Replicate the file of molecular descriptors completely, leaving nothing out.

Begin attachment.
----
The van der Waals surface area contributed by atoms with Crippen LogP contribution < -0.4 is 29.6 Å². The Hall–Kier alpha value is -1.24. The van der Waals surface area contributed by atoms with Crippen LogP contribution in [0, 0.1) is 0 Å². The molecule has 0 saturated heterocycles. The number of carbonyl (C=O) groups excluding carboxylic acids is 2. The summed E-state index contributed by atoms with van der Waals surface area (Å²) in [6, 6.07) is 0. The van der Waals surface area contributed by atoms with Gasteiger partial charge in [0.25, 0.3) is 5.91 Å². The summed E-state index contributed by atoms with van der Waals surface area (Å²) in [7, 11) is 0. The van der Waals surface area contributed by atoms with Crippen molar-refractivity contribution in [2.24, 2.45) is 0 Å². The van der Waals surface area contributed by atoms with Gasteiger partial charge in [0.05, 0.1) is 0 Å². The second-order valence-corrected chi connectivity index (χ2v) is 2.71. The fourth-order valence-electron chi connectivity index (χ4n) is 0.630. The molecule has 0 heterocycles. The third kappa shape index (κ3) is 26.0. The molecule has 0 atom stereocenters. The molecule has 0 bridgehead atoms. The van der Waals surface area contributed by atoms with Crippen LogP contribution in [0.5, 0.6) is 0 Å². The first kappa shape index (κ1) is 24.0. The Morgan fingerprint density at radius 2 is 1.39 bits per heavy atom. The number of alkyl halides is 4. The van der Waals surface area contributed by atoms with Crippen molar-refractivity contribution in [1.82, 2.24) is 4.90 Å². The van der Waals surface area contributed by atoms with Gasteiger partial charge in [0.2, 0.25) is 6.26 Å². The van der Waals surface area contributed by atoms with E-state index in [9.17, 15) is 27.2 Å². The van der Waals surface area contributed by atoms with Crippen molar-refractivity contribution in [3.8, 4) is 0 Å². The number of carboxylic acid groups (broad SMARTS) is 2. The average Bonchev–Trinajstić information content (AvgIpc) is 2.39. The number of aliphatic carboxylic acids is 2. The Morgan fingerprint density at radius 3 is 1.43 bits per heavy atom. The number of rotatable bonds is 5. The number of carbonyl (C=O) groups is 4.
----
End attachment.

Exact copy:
The van der Waals surface area contributed by atoms with Crippen LogP contribution < -0.4 is 29.6 Å². The Hall–Kier alpha value is -1.24. The van der Waals surface area contributed by atoms with Crippen LogP contribution in [0, 0.1) is 0 Å². The molecule has 0 saturated heterocycles. The number of carbonyl (C=O) groups excluding carboxylic acids is 2. The summed E-state index contributed by atoms with van der Waals surface area (Å²) in [6, 6.07) is 0. The van der Waals surface area contributed by atoms with Gasteiger partial charge in [0.25, 0.3) is 5.91 Å². The summed E-state index contributed by atoms with van der Waals surface area (Å²) in [7, 11) is 0. The van der Waals surface area contributed by atoms with Crippen molar-refractivity contribution in [2.24, 2.45) is 0 Å². The van der Waals surface area contributed by atoms with Gasteiger partial charge in [0.05, 0.1) is 0 Å². The second-order valence-corrected chi connectivity index (χ2v) is 2.71. The fourth-order valence-electron chi connectivity index (χ4n) is 0.630. The molecule has 0 heterocycles. The third kappa shape index (κ3) is 26.0. The molecule has 0 atom stereocenters. The molecule has 0 bridgehead atoms. The van der Waals surface area contributed by atoms with Crippen LogP contribution in [0.5, 0.6) is 0 Å². The first kappa shape index (κ1) is 24.0. The Morgan fingerprint density at radius 2 is 1.39 bits per heavy atom. The number of alkyl halides is 4. The van der Waals surface area contributed by atoms with Crippen molar-refractivity contribution in [1.82, 2.24) is 4.90 Å². The van der Waals surface area contributed by atoms with Gasteiger partial charge in [0.2, 0.25) is 6.26 Å². The van der Waals surface area contributed by atoms with E-state index in [9.17, 15) is 27.2 Å². The van der Waals surface area contributed by atoms with Crippen molar-refractivity contribution in [3.8, 4) is 0 Å². The number of carboxylic acid groups (broad SMARTS) is 2. The average Bonchev–Trinajstić information content (AvgIpc) is 2.39. The number of aliphatic carboxylic acids is 2. The Morgan fingerprint density at radius 3 is 1.43 bits per heavy atom. The number of rotatable bonds is 5. The number of carbonyl (C=O) groups is 4.